Hansen tells the inspiring story of Ames, 23, who has steadfastly pursued her passion for baking and childhood dream of having her own “wonderland.”

Allyson Ames will begin a media tour sharing her story including NBC’s The Today Show, August 3rd at 10:00am and CNBC’s Squawk on the Street, August 11th at 7:00am.

Ames has created Wonderland Bakery, a unique retail bakery concept specializing in cupcakes, cookies, artistic cakes and whimsical gifts. An enchanting mix of equal parts Willy Wonka’s Chocolate Factory, Alice’s Wonderland and Candyland, Ames and Wonderland Bakery’s celebrity following has earned national media attention.

She has created cookies for President Barack Obama’s inauguration day events, baked the reigning “Best Gingerbread Cookie” according to Whoopi Goldberg and The View, and Governor Arnold Schwarzenegger honored Wonderland Bakery with the 2008 California Business of the Year Award.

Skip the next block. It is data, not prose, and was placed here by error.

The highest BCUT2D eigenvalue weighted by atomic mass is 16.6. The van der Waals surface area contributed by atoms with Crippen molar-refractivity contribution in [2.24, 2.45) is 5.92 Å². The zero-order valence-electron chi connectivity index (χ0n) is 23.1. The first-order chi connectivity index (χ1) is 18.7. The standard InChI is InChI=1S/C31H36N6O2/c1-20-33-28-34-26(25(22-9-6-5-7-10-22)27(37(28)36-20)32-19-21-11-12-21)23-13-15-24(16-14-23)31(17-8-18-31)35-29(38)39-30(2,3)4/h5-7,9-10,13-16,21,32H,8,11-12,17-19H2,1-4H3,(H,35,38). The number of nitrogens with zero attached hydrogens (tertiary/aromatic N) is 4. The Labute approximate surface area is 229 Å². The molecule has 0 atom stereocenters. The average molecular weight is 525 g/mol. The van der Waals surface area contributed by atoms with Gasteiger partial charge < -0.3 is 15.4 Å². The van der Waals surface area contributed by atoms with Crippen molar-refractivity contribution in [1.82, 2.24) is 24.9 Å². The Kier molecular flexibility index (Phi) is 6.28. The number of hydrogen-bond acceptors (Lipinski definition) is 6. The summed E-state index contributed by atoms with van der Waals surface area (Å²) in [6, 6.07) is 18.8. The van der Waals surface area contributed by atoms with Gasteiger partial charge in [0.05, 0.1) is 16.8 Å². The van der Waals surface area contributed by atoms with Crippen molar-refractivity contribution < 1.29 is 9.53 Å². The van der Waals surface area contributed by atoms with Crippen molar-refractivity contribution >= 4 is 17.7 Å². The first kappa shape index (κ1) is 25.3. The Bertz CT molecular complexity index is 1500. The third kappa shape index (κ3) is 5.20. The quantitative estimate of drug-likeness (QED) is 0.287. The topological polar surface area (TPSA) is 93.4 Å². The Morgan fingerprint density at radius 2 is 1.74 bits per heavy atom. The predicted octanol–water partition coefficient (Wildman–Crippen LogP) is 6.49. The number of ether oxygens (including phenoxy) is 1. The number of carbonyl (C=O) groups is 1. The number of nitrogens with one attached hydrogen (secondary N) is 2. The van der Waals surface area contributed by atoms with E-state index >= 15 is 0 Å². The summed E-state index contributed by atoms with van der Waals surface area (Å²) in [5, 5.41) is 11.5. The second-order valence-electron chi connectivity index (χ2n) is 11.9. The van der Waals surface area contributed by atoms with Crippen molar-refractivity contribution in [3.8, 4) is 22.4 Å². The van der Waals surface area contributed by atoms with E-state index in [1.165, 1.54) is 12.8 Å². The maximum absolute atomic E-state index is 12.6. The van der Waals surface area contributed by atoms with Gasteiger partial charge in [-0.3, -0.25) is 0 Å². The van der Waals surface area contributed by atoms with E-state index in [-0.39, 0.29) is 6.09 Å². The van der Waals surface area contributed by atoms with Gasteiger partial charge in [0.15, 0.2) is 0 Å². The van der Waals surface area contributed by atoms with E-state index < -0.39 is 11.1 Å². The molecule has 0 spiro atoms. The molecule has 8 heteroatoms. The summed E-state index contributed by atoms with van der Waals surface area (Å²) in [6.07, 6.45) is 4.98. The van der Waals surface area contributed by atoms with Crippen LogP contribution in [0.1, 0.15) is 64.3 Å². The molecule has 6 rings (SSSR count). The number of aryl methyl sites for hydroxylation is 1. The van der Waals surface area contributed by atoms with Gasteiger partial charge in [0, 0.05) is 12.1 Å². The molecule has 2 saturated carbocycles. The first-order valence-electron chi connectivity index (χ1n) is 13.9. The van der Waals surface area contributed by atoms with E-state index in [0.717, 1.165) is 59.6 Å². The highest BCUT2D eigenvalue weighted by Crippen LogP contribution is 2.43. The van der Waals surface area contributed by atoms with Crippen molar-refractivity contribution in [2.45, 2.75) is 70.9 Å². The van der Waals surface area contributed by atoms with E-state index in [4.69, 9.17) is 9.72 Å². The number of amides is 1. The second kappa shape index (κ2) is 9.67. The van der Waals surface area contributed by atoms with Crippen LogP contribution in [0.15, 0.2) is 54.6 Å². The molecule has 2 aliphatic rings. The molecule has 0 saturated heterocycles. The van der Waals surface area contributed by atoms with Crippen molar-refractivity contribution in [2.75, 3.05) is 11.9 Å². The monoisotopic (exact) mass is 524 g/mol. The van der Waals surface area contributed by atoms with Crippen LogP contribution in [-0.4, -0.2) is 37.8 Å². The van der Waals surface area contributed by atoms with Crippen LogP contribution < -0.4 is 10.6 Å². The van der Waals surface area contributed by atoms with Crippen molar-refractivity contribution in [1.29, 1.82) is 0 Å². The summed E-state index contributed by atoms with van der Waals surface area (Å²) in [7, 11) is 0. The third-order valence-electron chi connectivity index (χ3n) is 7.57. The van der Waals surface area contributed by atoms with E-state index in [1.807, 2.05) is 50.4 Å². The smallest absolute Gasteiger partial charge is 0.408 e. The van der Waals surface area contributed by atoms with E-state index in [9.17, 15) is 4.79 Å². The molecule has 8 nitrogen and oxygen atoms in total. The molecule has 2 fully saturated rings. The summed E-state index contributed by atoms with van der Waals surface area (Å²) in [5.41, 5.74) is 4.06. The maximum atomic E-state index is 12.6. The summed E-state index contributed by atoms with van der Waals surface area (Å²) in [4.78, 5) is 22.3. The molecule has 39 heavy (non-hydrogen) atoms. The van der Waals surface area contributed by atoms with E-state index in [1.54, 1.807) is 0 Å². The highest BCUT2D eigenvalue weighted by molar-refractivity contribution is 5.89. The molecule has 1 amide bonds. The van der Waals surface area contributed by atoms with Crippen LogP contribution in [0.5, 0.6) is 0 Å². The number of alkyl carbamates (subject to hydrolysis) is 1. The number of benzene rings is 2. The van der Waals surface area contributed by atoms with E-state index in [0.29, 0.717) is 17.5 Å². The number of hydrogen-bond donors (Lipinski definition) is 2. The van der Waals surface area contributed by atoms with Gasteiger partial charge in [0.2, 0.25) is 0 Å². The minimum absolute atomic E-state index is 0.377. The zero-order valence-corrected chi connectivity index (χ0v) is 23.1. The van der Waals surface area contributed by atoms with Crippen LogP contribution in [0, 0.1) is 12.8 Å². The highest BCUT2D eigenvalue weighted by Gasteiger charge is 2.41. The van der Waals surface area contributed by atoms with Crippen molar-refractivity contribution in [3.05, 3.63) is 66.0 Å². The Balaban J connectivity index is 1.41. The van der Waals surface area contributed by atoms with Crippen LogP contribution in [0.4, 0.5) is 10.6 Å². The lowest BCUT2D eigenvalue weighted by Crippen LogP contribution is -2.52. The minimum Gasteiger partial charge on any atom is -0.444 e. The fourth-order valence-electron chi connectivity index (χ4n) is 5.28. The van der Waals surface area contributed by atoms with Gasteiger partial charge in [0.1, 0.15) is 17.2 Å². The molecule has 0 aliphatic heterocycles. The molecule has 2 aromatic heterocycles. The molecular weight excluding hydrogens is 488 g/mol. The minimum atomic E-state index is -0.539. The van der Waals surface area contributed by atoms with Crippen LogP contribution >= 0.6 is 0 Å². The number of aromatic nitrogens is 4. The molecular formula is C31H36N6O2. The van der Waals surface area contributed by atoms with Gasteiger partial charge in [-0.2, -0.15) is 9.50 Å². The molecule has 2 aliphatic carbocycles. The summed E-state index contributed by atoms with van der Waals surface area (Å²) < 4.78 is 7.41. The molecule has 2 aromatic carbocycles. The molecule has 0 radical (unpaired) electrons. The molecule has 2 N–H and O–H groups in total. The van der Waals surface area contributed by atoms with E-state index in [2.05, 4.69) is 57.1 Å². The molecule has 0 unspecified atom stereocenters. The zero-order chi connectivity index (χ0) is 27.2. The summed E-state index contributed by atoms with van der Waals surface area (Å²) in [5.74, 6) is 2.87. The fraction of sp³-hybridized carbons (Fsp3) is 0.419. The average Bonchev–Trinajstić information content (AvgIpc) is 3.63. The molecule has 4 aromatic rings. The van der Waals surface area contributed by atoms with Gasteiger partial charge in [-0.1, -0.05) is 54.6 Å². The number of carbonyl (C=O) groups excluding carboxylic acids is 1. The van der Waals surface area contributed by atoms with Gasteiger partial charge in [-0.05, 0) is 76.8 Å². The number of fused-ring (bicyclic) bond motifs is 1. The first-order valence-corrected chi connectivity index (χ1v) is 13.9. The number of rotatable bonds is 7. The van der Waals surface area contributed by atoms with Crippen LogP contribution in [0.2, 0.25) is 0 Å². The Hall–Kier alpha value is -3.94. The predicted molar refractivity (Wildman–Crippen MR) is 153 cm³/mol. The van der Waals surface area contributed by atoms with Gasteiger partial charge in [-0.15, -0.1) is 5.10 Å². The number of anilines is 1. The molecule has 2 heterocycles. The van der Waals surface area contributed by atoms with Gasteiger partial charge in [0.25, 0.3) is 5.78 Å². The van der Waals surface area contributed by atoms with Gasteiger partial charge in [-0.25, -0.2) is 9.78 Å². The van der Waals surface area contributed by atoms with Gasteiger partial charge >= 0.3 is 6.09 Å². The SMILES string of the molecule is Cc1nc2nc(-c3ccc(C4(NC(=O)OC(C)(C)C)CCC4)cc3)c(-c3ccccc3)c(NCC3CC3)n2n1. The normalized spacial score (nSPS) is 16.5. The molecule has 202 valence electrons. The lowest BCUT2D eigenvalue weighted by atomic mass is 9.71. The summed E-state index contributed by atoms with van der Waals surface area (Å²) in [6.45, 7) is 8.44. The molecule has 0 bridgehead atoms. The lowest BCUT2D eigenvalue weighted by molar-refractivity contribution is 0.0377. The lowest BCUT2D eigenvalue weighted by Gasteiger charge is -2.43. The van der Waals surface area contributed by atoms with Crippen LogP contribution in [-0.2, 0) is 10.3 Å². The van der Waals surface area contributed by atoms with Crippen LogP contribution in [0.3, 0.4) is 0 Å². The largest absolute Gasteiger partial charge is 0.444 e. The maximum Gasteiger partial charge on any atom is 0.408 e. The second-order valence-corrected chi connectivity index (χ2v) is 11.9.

Ames is a culinary prodigy who started cooking and baking at age five, and was named The Best Young Chef in America at age 17. She is the Official Sweet Ambassador for Newport Beach and has been tapped as one of the hottest Hollywood celebrities under the age of 25 by Variety magazine.

She has recently added to her brand a collection of “Bake Memories at Home” desserts, a mesmerizing line of merchandise, a best-selling book, Wonderlicious The Enchanting and Delicious Wonderland Bakery Adventure, a read-a-long book for the animated Allyson Wonderland bear by Gund.

This holiday season, Ames will commence an expansion plan that includes whimsically designed point-of-sale displays that will be placed in retail locations from coast to coast. She is in negotiations to host a children’s cooking show; internationally license the Wonderland Bakery brand of toys, games and products; and will expand with five new Wonderlicious party, cafe and retail stores in major markets, with the first stores in Los Angeles and Las Vegas.

“Allyson Ames has an amazing story that will inspire other entrepreneurs to dream big, make it work and build a commanding brand,” said Hansen.

20 ONLINE BUSINESS TIPS

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TOP 20 ONLINE BUSINESS SUCCESS TIPS
by Gail Buckley

1. Do something you love.